Comment by PAUL FOREL on March 24, 2014 at 11:51am

Drue De Angelis...

Since I have arrived here at Recruiting Blogs I have seen a few blogs about how the 'recruitment system' is broken or as you said, "flawed".

I addressed just this on the first page of comments here and I noticed that even though I made some specific suggestions for Change, Mr. Savage chose not to respond.

I assumed this is because he is not prepared to address certain issues with what he probably considers to be his peer group here.

Then I notice your post above where you assert vigorously the system is "...tragically flawed...' but make no suggestions for change nor do you offer to initiate any systems that could improve the system.

Instead you made snide remarks about my participation in this blog....even though I directly addressed the issue of using RecrutingBlogs as a platform for education and improvement in operations on the first page of comments here.

What is it about your posting smart remarks but not wanting to get your hands dirty by actually turning the spotlight on the membership and taking my suggestion that members be put through a 'higher barrier to entry' to RecruitingBlogs?

People here, I notice, like to blog about issues that 'concern them' but not one person here so far has suggested that RecruitingBlogs become a premier body of recruiters by elevating membership requirements as a step in the right direction.

Take another look at my points on the first page of comments here where I point out, for example, a blog that reeked of ignorance but was allowed to be posted with no sense of Quality Control by RecruitingBlogs.

As long as you and the others here continue to post 'about' issues without taking ownership, nothing will change.

I think it is particularly haughty of you to make remarks about those of us who posted here while at the same time not volunteering to take an active part in fixing that which you emphatically characterize as "tragically flawed".

Merely 'talking about' issues as if that will make a difference is not self policing and does not effect change.

Just what are you guys waiting for?

I've made some suggestions. Just when are you going to step up and show some integrity by taking a leadership role in creating change?

Just saying the emperor is wearing no clothes does not change anything.

But it does give you guys plenty to blog about.

Maybe you just don't want your rice bowls broken?

Comment by PAUL FOREL on March 24, 2014 at 12:19pm

California used to require anyone entering the Employment Agency business apply for a license and take a written exam.

The license was easy to get and the exam did not require much more than a minimum of effort to know the laws pertinent to the Employment Agency business.

Unfortunately, the state dropped the entire requirement for licensing which made it even easier for newbies to start their business and anyone doing so knew in advance there was 'no one' looking over their shoulder to be sure they were operating in a professional and lawful manner.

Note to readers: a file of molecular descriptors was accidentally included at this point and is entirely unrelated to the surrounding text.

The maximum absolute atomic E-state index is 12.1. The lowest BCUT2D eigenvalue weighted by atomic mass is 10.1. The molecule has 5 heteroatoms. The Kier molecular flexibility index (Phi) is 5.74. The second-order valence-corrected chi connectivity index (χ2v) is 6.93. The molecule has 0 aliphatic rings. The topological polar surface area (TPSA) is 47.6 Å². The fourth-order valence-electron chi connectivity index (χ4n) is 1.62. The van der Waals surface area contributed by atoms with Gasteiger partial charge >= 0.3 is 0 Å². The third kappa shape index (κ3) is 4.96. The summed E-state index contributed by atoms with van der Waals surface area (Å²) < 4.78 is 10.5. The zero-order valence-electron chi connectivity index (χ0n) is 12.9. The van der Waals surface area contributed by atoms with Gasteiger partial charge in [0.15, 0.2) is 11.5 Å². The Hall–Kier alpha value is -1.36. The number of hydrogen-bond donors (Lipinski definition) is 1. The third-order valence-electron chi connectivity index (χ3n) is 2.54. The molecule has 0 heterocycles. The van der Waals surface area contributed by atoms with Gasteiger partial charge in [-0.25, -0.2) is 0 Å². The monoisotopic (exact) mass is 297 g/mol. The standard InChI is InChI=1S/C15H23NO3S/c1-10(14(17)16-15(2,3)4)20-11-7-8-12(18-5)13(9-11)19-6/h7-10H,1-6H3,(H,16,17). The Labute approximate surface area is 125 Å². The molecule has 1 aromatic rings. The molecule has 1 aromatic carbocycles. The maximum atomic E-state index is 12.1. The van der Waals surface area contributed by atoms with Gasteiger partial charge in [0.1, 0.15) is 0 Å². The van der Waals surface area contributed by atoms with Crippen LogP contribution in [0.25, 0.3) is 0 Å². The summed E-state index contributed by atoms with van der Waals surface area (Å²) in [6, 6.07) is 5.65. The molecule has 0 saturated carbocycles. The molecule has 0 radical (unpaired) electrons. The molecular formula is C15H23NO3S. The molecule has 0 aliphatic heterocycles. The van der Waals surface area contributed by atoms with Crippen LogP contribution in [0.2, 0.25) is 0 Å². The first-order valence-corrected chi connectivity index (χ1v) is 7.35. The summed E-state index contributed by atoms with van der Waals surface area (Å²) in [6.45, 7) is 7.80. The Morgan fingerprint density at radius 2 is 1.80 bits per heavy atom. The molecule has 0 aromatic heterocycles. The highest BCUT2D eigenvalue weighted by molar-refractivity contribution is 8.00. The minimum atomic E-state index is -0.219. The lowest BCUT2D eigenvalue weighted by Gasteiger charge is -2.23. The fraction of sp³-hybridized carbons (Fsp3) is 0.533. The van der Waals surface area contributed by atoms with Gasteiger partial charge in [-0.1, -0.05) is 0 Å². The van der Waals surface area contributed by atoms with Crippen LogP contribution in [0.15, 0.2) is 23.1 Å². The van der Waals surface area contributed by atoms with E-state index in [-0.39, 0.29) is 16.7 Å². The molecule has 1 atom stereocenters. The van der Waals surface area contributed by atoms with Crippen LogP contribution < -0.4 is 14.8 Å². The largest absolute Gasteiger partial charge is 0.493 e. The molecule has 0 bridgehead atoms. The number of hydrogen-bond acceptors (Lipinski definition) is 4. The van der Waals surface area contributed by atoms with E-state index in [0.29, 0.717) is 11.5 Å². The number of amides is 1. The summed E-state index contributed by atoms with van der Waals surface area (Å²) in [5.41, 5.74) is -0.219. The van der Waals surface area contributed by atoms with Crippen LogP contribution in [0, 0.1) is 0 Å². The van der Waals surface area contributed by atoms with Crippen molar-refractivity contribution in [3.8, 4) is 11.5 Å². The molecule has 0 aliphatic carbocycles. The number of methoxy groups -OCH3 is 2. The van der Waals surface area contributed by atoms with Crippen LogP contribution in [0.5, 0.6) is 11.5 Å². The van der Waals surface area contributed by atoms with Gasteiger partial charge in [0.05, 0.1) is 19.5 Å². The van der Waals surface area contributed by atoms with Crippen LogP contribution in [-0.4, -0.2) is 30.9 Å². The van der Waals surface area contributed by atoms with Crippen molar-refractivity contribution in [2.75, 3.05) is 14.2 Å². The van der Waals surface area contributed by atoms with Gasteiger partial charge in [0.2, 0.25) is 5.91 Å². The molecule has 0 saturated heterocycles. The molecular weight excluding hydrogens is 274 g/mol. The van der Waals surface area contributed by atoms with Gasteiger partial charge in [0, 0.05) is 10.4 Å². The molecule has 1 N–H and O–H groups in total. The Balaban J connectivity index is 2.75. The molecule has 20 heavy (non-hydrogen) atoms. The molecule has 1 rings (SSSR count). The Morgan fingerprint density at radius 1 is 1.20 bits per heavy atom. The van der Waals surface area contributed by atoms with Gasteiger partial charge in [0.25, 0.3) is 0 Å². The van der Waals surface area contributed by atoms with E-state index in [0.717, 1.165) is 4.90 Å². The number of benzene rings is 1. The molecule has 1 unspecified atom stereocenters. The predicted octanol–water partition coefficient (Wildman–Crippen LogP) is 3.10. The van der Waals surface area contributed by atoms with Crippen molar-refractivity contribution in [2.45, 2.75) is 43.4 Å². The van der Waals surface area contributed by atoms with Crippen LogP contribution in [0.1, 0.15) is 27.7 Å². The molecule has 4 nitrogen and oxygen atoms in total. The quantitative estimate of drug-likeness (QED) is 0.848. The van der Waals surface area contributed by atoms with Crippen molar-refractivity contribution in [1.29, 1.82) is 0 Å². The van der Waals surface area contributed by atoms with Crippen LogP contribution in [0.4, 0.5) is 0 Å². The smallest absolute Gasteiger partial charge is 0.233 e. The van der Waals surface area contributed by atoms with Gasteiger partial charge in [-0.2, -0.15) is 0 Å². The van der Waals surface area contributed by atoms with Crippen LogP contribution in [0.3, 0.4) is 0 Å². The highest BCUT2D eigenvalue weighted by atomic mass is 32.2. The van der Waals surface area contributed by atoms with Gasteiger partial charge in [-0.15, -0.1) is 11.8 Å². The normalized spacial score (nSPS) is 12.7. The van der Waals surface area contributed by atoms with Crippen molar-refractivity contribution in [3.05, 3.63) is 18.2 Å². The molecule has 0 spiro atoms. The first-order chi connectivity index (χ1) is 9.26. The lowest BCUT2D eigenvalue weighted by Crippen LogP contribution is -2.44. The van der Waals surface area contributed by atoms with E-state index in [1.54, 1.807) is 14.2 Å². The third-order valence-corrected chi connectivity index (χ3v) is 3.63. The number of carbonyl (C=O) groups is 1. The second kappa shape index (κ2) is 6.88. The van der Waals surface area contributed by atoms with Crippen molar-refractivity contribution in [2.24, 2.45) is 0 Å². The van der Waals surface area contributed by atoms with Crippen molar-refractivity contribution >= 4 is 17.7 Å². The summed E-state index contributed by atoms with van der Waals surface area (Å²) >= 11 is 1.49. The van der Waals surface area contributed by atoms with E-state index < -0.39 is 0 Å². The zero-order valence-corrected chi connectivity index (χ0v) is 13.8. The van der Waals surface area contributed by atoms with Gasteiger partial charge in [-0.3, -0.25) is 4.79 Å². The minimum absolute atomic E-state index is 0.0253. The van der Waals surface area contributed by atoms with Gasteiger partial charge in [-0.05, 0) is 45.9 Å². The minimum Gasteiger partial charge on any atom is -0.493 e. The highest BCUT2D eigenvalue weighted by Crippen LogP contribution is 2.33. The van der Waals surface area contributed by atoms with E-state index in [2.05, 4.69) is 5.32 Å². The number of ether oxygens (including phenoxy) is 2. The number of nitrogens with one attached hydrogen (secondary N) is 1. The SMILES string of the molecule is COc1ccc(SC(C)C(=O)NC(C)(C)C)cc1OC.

So, it would appear the business does not self-police but that is not entirely true:

There are professional organizations that are representative of the Employment Agency business:

California Staffing Professionals


The National Association of Personnel Services (NAPC)


So, Drue, why is that RecruitingBlogs does not affiliate with one or more national associations whose charter it is to instill professionalism in its ranks?

Why is it that if you are so ill at ease with the state of conditions that you are not leading a movement to link RecruitingBlogs with formal guidelines for excellence?

Stopping by and looking down you nose at me will not effect change.

Nor will it by merely acknowledging another blog that describes industry breakdowns but does not leverage membership to effect change.

Talk, Talk, Talk.

Comment by Greg Savage on March 24, 2014 at 11:59pm

@PaulI believe I answered your original comment in point form, addressing every issue. Why do you say I did not respond.? You did post a follow up which, speaking frankly made little sense to me, and I was not sure it was even aimed at me as it seems a fairly arbitrary diatribe, deviating at one point to criticise Recruiting Blogs for lack of quality control, and at another making reference to "Sara with the hat". We are all busy I am sure but seriously, you expect me to try and decipher all that garbled stuff? . As a classic example, you claim  that  my comment, "Change will come from within" will not happen, but then you go on to say, several times "Physician, heal thyself". This is directly contradictory. You are saying what I am saying, but you are also saying I am wrong, which is essentially saying YOU are wrong. You got all that? No, me neither. Let it rest now Paul. This is tedious